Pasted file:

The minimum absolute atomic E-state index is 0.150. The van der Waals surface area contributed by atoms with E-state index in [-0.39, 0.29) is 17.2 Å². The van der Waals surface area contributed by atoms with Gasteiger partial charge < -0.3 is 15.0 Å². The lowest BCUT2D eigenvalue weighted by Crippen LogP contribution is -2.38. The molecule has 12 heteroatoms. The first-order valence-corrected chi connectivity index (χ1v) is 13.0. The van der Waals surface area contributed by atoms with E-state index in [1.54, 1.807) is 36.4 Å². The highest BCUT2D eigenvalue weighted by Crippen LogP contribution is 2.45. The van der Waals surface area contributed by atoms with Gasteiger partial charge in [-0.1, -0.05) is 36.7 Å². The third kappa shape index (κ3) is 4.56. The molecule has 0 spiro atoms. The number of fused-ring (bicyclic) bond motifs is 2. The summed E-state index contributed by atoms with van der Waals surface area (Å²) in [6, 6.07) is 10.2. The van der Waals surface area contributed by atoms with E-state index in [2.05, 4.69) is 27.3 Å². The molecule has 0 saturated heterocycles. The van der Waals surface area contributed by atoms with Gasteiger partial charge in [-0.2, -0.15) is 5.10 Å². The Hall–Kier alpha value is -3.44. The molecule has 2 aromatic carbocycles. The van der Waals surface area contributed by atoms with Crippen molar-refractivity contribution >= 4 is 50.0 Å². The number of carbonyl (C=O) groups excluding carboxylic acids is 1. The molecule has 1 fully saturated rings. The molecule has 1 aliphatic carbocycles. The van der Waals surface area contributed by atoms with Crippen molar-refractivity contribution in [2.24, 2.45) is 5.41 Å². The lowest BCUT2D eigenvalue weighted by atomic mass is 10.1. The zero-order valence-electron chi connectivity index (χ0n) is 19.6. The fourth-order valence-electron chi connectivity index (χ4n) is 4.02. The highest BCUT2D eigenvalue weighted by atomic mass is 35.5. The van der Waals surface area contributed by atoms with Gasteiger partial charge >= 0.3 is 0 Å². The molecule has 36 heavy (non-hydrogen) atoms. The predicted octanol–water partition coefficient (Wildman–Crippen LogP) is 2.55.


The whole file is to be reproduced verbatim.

The minimum absolute atomic E-state index is 0.150. The van der Waals surface area contributed by atoms with E-state index in [-0.39, 0.29) is 17.2 Å². The van der Waals surface area contributed by atoms with Gasteiger partial charge < -0.3 is 15.0 Å². The lowest BCUT2D eigenvalue weighted by Crippen LogP contribution is -2.38. The molecule has 12 heteroatoms. The first-order valence-corrected chi connectivity index (χ1v) is 13.0. The van der Waals surface area contributed by atoms with E-state index in [1.54, 1.807) is 36.4 Å². The highest BCUT2D eigenvalue weighted by Crippen LogP contribution is 2.45. The van der Waals surface area contributed by atoms with Gasteiger partial charge in [-0.1, -0.05) is 36.7 Å². The third kappa shape index (κ3) is 4.56. The molecule has 0 spiro atoms. The number of fused-ring (bicyclic) bond motifs is 2. The summed E-state index contributed by atoms with van der Waals surface area (Å²) in [6, 6.07) is 10.2. The van der Waals surface area contributed by atoms with E-state index in [2.05, 4.69) is 27.3 Å². The molecule has 0 saturated heterocycles. The van der Waals surface area contributed by atoms with Gasteiger partial charge in [-0.2, -0.15) is 5.10 Å². The Hall–Kier alpha value is -3.44. The molecule has 2 aromatic carbocycles. The van der Waals surface area contributed by atoms with Crippen molar-refractivity contribution >= 4 is 50.0 Å². The number of carbonyl (C=O) groups excluding carboxylic acids is 1. The molecule has 1 fully saturated rings. The molecule has 1 aliphatic carbocycles. The van der Waals surface area contributed by atoms with Crippen molar-refractivity contribution in [2.24, 2.45) is 5.41 Å². The lowest BCUT2D eigenvalue weighted by atomic mass is 10.1. The zero-order valence-electron chi connectivity index (χ0n) is 19.6. The fourth-order valence-electron chi connectivity index (χ4n) is 4.02. The highest BCUT2D eigenvalue weighted by atomic mass is 35.5. The van der Waals surface area contributed by atoms with Gasteiger partial charge >= 0.3 is 0 Å². The molecule has 36 heavy (non-hydrogen) atoms. The predicted octanol–water partition coefficient (Wildman–Crippen LogP) is 2.55.